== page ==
Why? Simply because a diverse workforce brings together a variety of individual talents, skills, and life experiences under the same roof. When properly leveraged, a diverse workforce can become an inexhaustible source of ideas, which allows you to come up with ingenious solutions that can better meet ever-changing demands and expectations in both local and global markets. This can help you achieve your goals in every area of your business.
But for the best results, your organisation needs to embrace the diversity that has been offered to it, and engage and empower all of its employees.
Instead of opting for a formal “culture” program, making your employees feel appreciated, encouraging them to voice their opinions, giving them the autonomy and providing all the tools and solutions they need in order to grow their capabilities and succeed, and inspiring them to perform to the best of their abilities are just some of the things you can do to plant the seeds of employee engagement, empowerment, and retention.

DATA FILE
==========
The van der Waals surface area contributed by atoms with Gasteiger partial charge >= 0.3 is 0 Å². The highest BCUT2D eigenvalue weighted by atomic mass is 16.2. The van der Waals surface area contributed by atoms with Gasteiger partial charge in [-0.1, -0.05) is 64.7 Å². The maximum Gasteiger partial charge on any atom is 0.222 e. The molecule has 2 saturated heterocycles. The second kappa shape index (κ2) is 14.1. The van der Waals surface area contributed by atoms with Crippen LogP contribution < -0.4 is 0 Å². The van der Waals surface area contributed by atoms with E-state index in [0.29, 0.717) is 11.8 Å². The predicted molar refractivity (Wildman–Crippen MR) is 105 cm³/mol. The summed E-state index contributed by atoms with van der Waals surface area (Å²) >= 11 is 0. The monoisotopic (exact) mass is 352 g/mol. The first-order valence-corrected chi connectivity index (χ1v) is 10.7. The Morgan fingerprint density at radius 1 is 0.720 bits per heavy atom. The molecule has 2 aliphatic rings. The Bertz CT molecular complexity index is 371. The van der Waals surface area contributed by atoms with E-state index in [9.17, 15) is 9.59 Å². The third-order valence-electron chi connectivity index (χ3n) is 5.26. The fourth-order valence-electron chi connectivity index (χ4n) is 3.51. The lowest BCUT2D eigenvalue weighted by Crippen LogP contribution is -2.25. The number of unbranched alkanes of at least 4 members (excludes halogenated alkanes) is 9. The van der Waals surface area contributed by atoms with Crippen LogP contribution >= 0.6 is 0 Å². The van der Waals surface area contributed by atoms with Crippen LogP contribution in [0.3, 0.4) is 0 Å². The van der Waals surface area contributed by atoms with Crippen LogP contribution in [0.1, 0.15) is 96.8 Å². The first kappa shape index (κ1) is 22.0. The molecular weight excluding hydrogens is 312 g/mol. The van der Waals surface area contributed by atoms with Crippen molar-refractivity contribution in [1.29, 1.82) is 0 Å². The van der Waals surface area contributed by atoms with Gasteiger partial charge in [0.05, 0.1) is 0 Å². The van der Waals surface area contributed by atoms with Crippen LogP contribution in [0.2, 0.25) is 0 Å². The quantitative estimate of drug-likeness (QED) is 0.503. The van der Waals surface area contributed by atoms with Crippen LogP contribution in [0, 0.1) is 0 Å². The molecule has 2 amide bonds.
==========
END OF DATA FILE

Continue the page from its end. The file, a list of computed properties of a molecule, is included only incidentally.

In addition to the fact that you’ll be able to shift your employees’ behaviour in a natural, unobtrusive way, they’ll feel more valued, more satisfied, and more enthusiastic about their work.
As a result, they will:
- strive to work more efficiently and reduce waste;
- be more willing to share information, perspectives, and ideas with their colleagues;
- identify problems and suggest solutions, which may become a matter of personal pride;
- get more involved in delivering customer service excellence.
But more important than all these is to embark your organisation on a cultural revolution with a new purpose: a more humanised approach.
Giving your business a “face” and a “heart” will breed not only employee engagement, empowerment, and happiness but also invaluable qualities like empathy, honesty and openness.